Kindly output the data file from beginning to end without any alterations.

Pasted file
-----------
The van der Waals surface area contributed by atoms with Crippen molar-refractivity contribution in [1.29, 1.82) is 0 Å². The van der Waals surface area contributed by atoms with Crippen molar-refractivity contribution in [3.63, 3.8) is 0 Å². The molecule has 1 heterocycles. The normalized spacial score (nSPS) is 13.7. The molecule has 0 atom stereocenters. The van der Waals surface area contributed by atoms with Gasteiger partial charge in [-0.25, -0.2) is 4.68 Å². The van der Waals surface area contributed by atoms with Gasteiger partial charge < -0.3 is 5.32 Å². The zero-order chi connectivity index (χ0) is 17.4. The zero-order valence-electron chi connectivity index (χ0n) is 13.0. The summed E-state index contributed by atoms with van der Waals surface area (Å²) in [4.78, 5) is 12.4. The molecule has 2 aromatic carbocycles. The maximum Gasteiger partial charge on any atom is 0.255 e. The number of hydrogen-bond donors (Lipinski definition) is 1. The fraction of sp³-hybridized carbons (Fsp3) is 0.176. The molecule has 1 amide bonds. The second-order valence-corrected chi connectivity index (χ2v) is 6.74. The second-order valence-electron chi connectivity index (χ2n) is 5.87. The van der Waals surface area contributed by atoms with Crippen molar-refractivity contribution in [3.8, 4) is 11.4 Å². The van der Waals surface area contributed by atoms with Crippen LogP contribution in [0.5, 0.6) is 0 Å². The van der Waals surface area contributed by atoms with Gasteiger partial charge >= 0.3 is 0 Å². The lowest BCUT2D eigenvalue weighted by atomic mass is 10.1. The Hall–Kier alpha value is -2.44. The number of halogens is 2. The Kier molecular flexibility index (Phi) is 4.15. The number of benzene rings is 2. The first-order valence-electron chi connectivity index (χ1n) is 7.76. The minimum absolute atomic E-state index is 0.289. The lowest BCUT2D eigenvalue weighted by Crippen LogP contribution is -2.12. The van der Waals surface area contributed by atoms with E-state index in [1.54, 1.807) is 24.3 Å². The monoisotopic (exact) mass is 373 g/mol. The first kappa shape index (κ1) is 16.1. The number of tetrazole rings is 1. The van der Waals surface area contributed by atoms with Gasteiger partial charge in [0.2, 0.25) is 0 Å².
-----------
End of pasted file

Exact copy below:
The van der Waals surface area contributed by atoms with Crippen molar-refractivity contribution in [1.29, 1.82) is 0 Å². The van der Waals surface area contributed by atoms with Crippen molar-refractivity contribution in [3.63, 3.8) is 0 Å². The molecule has 1 heterocycles. The normalized spacial score (nSPS) is 13.7. The molecule has 0 atom stereocenters. The van der Waals surface area contributed by atoms with Gasteiger partial charge in [-0.25, -0.2) is 4.68 Å². The van der Waals surface area contributed by atoms with Gasteiger partial charge < -0.3 is 5.32 Å². The zero-order chi connectivity index (χ0) is 17.4. The zero-order valence-electron chi connectivity index (χ0n) is 13.0. The summed E-state index contributed by atoms with van der Waals surface area (Å²) in [4.78, 5) is 12.4. The molecule has 2 aromatic carbocycles. The maximum Gasteiger partial charge on any atom is 0.255 e. The number of hydrogen-bond donors (Lipinski definition) is 1. The fraction of sp³-hybridized carbons (Fsp3) is 0.176. The molecule has 1 amide bonds. The second-order valence-corrected chi connectivity index (χ2v) is 6.74. The second-order valence-electron chi connectivity index (χ2n) is 5.87. The van der Waals surface area contributed by atoms with Crippen molar-refractivity contribution in [3.8, 4) is 11.4 Å². The van der Waals surface area contributed by atoms with Crippen LogP contribution in [0.5, 0.6) is 0 Å². The van der Waals surface area contributed by atoms with Gasteiger partial charge >= 0.3 is 0 Å². The lowest BCUT2D eigenvalue weighted by atomic mass is 10.1. The Hall–Kier alpha value is -2.44. The number of halogens is 2. The Kier molecular flexibility index (Phi) is 4.15. The number of benzene rings is 2. The first-order valence-electron chi connectivity index (χ1n) is 7.76. The minimum absolute atomic E-state index is 0.289. The lowest BCUT2D eigenvalue weighted by Crippen LogP contribution is -2.12. The van der Waals surface area contributed by atoms with E-state index in [1.54, 1.807) is 24.3 Å². The monoisotopic (exact) mass is 373 g/mol. The first kappa shape index (κ1) is 16.1. The number of tetrazole rings is 1. The van der Waals surface area contributed by atoms with Gasteiger partial charge in [0.2, 0.25) is 0 Å².